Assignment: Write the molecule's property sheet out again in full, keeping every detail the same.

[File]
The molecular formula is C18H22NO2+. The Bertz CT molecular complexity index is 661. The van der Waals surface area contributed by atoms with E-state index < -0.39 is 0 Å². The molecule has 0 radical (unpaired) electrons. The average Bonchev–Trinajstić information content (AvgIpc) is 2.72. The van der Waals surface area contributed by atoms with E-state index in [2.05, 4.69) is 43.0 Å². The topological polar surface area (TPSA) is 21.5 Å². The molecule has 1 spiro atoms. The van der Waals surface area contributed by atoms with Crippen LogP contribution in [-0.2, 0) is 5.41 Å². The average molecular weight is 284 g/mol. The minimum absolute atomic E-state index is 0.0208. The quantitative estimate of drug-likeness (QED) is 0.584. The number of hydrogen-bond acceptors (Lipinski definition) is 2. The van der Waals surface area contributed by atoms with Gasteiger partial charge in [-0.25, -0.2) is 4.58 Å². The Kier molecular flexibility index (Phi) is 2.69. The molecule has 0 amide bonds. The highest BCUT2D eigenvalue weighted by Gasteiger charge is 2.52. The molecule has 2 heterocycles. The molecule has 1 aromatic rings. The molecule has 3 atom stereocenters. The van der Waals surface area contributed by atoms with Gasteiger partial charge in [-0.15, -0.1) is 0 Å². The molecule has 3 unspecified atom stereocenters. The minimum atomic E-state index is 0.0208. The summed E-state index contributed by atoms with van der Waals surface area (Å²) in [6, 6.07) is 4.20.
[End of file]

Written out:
The molecular formula is C18H22NO2+. The Bertz CT molecular complexity index is 661. The van der Waals surface area contributed by atoms with E-state index < -0.39 is 0 Å². The molecule has 0 radical (unpaired) electrons. The average Bonchev–Trinajstić information content (AvgIpc) is 2.72. The van der Waals surface area contributed by atoms with E-state index in [2.05, 4.69) is 43.0 Å². The topological polar surface area (TPSA) is 21.5 Å². The molecule has 1 spiro atoms. The van der Waals surface area contributed by atoms with Crippen LogP contribution in [-0.2, 0) is 5.41 Å². The average molecular weight is 284 g/mol. The minimum absolute atomic E-state index is 0.0208. The quantitative estimate of drug-likeness (QED) is 0.584. The number of hydrogen-bond acceptors (Lipinski definition) is 2. The van der Waals surface area contributed by atoms with Gasteiger partial charge in [-0.25, -0.2) is 4.58 Å². The Kier molecular flexibility index (Phi) is 2.69. The molecule has 0 amide bonds. The highest BCUT2D eigenvalue weighted by Gasteiger charge is 2.52. The molecule has 2 heterocycles. The molecule has 1 aromatic rings. The molecule has 3 atom stereocenters. The van der Waals surface area contributed by atoms with Gasteiger partial charge in [-0.15, -0.1) is 0 Å². The molecule has 3 unspecified atom stereocenters. The minimum atomic E-state index is 0.0208. The summed E-state index contributed by atoms with van der Waals surface area (Å²) in [6, 6.07) is 4.20.